She needs more space. Even as she plans to expand to an adjacent unit, that will just give her 7,000 square feet. She needs more like 50,000. She’s having to rely on someone else’s furnace right now, and needs her own. That could run up to $1.5 million. The company has four employees, and after filling some openings, she will have eight or nine. “We have customers lining up,” says Rabiei.
“As you can see, our shop is packed,” she says. “For the next five years, if we have all the equipment and all the resources, the number of employees would be more than 500.”
Manufacturing in N.C.
Rabiei’s company is what manufacturing needs to be in the U.S., with complex machines run by highly skilled technicians, and high-value products spawned by research coming out of our universities.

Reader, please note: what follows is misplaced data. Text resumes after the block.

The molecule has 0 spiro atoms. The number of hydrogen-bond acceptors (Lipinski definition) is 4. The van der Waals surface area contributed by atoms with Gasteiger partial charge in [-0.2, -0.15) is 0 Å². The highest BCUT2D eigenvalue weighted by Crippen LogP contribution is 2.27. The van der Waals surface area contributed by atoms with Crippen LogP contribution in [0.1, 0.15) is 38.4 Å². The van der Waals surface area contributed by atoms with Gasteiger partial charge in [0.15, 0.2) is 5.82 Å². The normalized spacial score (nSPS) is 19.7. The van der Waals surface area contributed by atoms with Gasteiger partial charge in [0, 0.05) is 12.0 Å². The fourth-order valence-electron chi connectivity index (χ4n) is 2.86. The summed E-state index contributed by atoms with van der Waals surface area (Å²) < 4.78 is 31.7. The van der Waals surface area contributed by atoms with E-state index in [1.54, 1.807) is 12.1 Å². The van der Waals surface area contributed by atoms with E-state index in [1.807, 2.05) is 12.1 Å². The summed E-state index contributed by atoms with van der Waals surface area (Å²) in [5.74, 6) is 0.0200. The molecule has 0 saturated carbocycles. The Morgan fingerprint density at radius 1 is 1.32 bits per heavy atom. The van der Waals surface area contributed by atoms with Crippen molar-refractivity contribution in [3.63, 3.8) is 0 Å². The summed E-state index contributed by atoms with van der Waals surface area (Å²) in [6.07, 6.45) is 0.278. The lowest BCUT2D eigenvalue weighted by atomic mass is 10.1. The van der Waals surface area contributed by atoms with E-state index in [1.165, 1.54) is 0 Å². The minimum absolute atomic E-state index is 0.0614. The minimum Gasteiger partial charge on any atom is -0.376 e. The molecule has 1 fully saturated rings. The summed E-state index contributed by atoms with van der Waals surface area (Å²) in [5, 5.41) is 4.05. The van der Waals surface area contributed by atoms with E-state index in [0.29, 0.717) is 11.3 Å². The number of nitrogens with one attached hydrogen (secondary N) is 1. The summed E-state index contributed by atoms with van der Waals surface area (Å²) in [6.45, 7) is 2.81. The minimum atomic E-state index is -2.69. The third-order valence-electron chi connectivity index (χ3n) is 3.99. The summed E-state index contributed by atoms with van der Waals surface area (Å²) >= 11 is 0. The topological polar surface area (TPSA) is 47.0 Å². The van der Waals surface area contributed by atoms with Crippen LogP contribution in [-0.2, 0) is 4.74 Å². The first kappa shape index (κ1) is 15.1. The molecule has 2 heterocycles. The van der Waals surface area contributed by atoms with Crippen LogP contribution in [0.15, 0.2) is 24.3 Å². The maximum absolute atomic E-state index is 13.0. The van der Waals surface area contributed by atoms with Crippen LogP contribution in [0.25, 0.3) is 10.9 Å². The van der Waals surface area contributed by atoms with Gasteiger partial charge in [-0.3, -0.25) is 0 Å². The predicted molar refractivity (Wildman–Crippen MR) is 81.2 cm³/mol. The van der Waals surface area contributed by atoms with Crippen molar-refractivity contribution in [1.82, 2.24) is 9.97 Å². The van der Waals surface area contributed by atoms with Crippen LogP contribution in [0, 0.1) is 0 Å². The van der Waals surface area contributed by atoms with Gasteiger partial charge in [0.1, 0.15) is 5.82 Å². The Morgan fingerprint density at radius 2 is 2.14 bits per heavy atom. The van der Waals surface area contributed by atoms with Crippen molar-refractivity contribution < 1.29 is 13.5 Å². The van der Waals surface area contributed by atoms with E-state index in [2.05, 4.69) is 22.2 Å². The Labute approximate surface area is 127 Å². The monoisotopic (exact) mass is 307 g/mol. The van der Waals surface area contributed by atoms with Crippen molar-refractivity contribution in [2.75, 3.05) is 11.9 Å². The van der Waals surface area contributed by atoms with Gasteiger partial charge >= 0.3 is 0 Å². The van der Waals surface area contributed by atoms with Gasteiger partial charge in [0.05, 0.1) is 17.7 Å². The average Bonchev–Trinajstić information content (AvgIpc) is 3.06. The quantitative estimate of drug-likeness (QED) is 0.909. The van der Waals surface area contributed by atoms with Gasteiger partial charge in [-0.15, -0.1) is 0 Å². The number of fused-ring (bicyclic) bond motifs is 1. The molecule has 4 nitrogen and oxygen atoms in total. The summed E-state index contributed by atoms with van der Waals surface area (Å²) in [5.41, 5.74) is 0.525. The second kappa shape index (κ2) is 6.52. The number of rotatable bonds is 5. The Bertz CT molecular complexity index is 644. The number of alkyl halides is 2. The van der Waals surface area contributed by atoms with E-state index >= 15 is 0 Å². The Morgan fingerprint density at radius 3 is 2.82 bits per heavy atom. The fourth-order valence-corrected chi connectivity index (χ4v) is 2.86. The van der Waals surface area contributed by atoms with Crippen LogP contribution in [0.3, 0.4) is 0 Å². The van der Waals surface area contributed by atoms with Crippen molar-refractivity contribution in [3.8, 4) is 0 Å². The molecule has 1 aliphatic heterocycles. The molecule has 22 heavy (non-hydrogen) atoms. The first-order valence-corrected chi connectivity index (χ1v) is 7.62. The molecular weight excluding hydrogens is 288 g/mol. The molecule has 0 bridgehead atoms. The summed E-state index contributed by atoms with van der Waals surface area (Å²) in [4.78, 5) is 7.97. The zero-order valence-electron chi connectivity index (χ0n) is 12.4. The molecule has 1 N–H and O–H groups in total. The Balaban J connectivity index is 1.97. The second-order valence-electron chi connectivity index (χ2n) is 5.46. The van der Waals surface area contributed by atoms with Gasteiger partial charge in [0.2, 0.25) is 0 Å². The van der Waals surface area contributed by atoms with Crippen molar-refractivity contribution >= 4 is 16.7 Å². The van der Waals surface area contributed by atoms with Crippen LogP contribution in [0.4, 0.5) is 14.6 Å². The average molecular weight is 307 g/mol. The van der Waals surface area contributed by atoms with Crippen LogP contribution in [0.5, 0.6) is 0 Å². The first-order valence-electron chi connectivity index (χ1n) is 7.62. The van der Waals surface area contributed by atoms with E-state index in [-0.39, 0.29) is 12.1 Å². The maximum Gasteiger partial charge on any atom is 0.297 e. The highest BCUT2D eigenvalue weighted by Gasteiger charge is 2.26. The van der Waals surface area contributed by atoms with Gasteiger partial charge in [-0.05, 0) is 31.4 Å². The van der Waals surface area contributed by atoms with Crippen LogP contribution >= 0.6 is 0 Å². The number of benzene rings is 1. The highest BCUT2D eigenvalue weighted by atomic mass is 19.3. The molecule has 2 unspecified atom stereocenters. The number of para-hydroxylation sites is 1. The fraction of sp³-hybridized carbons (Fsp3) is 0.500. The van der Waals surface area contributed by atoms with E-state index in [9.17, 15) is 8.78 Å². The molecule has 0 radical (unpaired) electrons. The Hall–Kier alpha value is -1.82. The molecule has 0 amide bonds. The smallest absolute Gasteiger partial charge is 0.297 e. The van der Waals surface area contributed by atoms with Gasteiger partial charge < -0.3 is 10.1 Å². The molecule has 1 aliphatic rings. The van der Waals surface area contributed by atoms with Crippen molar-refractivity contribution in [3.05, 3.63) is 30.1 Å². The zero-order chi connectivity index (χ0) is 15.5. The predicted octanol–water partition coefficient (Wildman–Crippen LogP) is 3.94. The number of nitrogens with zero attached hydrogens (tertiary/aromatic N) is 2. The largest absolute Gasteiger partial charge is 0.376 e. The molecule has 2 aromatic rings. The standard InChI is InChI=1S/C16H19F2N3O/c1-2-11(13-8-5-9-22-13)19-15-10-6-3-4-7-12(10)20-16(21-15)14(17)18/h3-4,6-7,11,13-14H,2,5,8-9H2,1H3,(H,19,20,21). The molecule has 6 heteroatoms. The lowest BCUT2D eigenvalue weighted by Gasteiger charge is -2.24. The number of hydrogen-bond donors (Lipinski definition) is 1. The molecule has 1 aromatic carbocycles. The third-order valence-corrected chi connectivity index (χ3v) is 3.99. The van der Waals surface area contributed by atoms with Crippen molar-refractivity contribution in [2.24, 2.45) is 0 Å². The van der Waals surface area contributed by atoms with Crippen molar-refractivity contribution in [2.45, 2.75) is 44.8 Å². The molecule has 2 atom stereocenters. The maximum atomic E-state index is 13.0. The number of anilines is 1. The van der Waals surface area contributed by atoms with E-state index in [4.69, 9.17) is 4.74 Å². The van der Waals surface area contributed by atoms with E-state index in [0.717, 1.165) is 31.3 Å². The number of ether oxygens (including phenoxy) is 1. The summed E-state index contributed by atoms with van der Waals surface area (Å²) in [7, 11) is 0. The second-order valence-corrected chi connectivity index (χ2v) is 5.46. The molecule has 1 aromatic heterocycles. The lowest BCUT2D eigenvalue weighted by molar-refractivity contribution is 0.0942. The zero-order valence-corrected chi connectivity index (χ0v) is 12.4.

North Carolina used to be more of a blue-collar state, with a lot of textile, furniture and tobacco manufacturing jobs. As recently as 1990, more than 860,000 North Carolinians worked in manufacturing, around a third of the private sector workforce. A lot of those jobs vanished, hammered by the twin forces of foreign competition and automation.
Today, manufacturing employs about 12% of the private sector workforce, according to government statistics. A lot of effort is being put into growing back manufacturing employment, because the jobs pay well — if they are in technology-focused manufacturing. That’s a big focus of our community college system and engineering schools and economic development folks.
We pay a lot of money to out-of-state and international companies to bring advanced manufacturing jobs here – like car plants and battery factories. Jets and jet engine components. But we need to also make it possible for homegrown manufacturing startups to grow and stay here.